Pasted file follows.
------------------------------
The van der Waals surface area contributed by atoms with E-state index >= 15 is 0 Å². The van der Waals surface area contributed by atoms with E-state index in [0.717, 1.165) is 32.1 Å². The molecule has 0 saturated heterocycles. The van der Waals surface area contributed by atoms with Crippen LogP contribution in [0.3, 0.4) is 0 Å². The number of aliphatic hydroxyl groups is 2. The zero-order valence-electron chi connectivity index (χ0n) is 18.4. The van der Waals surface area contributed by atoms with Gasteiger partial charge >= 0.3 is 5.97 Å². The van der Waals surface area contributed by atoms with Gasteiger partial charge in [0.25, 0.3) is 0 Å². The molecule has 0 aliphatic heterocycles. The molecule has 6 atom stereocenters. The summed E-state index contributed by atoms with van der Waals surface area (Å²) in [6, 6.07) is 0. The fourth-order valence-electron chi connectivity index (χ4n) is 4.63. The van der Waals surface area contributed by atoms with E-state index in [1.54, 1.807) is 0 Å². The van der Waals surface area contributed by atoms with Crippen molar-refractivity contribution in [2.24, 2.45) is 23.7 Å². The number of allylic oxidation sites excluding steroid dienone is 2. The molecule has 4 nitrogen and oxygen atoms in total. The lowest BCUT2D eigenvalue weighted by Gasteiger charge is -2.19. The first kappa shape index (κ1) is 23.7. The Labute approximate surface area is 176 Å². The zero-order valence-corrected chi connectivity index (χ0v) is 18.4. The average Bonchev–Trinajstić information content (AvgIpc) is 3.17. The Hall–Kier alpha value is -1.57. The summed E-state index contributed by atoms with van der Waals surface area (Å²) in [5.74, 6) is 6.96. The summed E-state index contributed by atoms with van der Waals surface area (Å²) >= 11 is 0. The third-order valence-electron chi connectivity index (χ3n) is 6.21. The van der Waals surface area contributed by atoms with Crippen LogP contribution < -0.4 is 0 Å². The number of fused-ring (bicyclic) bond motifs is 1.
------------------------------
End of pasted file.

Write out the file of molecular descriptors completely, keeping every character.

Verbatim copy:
The van der Waals surface area contributed by atoms with E-state index >= 15 is 0 Å². The van der Waals surface area contributed by atoms with E-state index in [0.717, 1.165) is 32.1 Å². The molecule has 0 saturated heterocycles. The van der Waals surface area contributed by atoms with Crippen LogP contribution in [0.3, 0.4) is 0 Å². The number of aliphatic hydroxyl groups is 2. The zero-order valence-electron chi connectivity index (χ0n) is 18.4. The van der Waals surface area contributed by atoms with Gasteiger partial charge >= 0.3 is 5.97 Å². The van der Waals surface area contributed by atoms with Gasteiger partial charge in [0.25, 0.3) is 0 Å². The molecule has 0 aliphatic heterocycles. The molecule has 6 atom stereocenters. The summed E-state index contributed by atoms with van der Waals surface area (Å²) in [6, 6.07) is 0. The fourth-order valence-electron chi connectivity index (χ4n) is 4.63. The van der Waals surface area contributed by atoms with E-state index in [1.54, 1.807) is 0 Å². The van der Waals surface area contributed by atoms with Crippen molar-refractivity contribution in [2.24, 2.45) is 23.7 Å². The number of allylic oxidation sites excluding steroid dienone is 2. The molecule has 4 nitrogen and oxygen atoms in total. The lowest BCUT2D eigenvalue weighted by Gasteiger charge is -2.19. The first kappa shape index (κ1) is 23.7. The Labute approximate surface area is 176 Å². The zero-order valence-corrected chi connectivity index (χ0v) is 18.4. The average Bonchev–Trinajstić information content (AvgIpc) is 3.17. The Hall–Kier alpha value is -1.57. The summed E-state index contributed by atoms with van der Waals surface area (Å²) in [5.74, 6) is 6.96. The summed E-state index contributed by atoms with van der Waals surface area (Å²) >= 11 is 0. The third-order valence-electron chi connectivity index (χ3n) is 6.21. The van der Waals surface area contributed by atoms with Crippen LogP contribution < -0.4 is 0 Å². The number of fused-ring (bicyclic) bond motifs is 1.